After all-but-qualifying for the UEFA Champions League with a resounding 3-0 win over moribund Newcastle United, Arsenal manager Arsene Wenger allowed his focus to shift to the future.
With Mesut Ozil in the brilliant form he showed when he first arrived at the Emirates, the Gunners baffled the Magpies’ 4-4-1-1. Even Tim Krul, Newcastle’s goalkeeping wonder, was left ordinary on multiple occasions as Arsenal rolled through the match like the team which spent the first half of the season challenging for the title.
So while the Gunners need just a little nudge to clinch fourth-place overall, Wenger is clearly exhaling. He even allowed himself to talk about next season in his post-match press conference.
“We have shown that we have potential but we want more next season and we hope that we can do it.
“One more win will be top four and it would show that the club has been consistent over the years. We want more, though.
“It is not done yet. To get over the line is always difficult. We need to do the final job well.”
And Wenger dropped some knowledge on a player who was simply great for Arsenal before going down with an injury, and will be a key piece to their 2014/15 charge:
Italy took a 1-0 lead over Azerbaijan through the in-form Eder in the 11th minute, but the true leg-work (see what I did there) came from bite-sized midfielder Marco Verratti.
The PSG playmaker pinged a beautiful long ball over the top of the Azerbaijan defense that fell right at the feet of Eder, who let the ball settle itself and touched home confidently past Kamran Arhayev for a 1-0 lead.
The goal is the second of Eder’s national career in just five caps, having scored on debut against Bulgaria back in March. He has six goals in seven matches for Sampdoria so far this Serie A season.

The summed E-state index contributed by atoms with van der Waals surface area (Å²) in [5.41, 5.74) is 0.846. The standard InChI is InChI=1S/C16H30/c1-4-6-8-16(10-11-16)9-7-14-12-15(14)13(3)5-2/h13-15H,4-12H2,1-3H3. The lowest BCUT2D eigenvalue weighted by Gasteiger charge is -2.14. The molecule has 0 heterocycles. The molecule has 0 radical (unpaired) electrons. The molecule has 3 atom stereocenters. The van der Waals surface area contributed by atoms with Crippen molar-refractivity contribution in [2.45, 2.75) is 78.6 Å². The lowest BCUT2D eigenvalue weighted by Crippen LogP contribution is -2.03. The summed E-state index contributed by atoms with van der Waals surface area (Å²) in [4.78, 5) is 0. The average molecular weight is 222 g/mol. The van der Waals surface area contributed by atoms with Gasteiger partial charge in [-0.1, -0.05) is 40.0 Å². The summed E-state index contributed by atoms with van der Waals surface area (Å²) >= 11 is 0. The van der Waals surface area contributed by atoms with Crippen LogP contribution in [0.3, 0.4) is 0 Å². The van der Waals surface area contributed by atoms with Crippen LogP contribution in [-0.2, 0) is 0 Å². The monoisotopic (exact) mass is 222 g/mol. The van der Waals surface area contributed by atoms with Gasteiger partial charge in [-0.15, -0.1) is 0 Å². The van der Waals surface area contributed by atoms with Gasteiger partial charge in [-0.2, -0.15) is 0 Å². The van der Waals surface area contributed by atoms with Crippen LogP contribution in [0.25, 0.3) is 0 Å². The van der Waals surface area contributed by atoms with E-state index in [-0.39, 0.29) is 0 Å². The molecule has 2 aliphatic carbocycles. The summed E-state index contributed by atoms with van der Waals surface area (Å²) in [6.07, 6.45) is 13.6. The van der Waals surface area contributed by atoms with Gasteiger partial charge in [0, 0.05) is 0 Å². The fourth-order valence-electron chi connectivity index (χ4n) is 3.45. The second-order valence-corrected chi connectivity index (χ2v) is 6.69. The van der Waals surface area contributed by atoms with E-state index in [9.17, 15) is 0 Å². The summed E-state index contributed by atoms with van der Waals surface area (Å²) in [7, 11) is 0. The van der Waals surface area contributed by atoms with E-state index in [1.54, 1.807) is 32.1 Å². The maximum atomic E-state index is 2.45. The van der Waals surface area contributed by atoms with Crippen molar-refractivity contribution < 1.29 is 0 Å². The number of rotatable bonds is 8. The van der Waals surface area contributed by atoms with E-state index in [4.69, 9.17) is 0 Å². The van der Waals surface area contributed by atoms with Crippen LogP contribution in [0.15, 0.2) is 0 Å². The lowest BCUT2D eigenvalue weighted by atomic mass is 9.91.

Italy needs three points in this match to ensure qualification to Euro 2016. A win would guarantee them a place in the field, while anything less would mean there is work to do in the final match on Tuesday against Norway.
Later in the match, Stephan El Shaarawy gave Italy a 2-1 lead just before halftime, his second career international goal and his first since September of 2012 which came in his third career start.
As soon as Brendan Rodgers was dismissed by Liverpool on Sunday, Jurgen Klopp’s name was tossed around as the likely successor to the then-vacant Liverpool managerial position.
However, according to Klopp’s representatve Marc Kosicke, Liverpool did not make contact with the German until after Rodgers had been officially let go.
“The first call from Liverpool came after the dismissal as coach of Rodgers,” Kosicke told Bild. “Before Liverpool there were naturally quite a few inquiries. But Jurgen always asked me not to take it any further.”
Club management was less committal than Klopp’s rep, but did say they had their eye on the German for some time. “We have learned to keep certain matters confidential. We had a meeting recently with Jurgen that he has talked about and I don’t want to talk too much about these conversations. But we have thought about him for a long time and everyone who knows football knows he is an outstanding manager.”
It’s relatively hard to believe Liverpool would have canned Rodgers without knowing for sure that a top-level target such as Klopp or Carlo Ancelotti were on board to replace him. It also would mean discussions of the contract terms and logistics would have moved at lightning speed, with just four days between the Rodgers dismissal and Klopp’s official unveiling.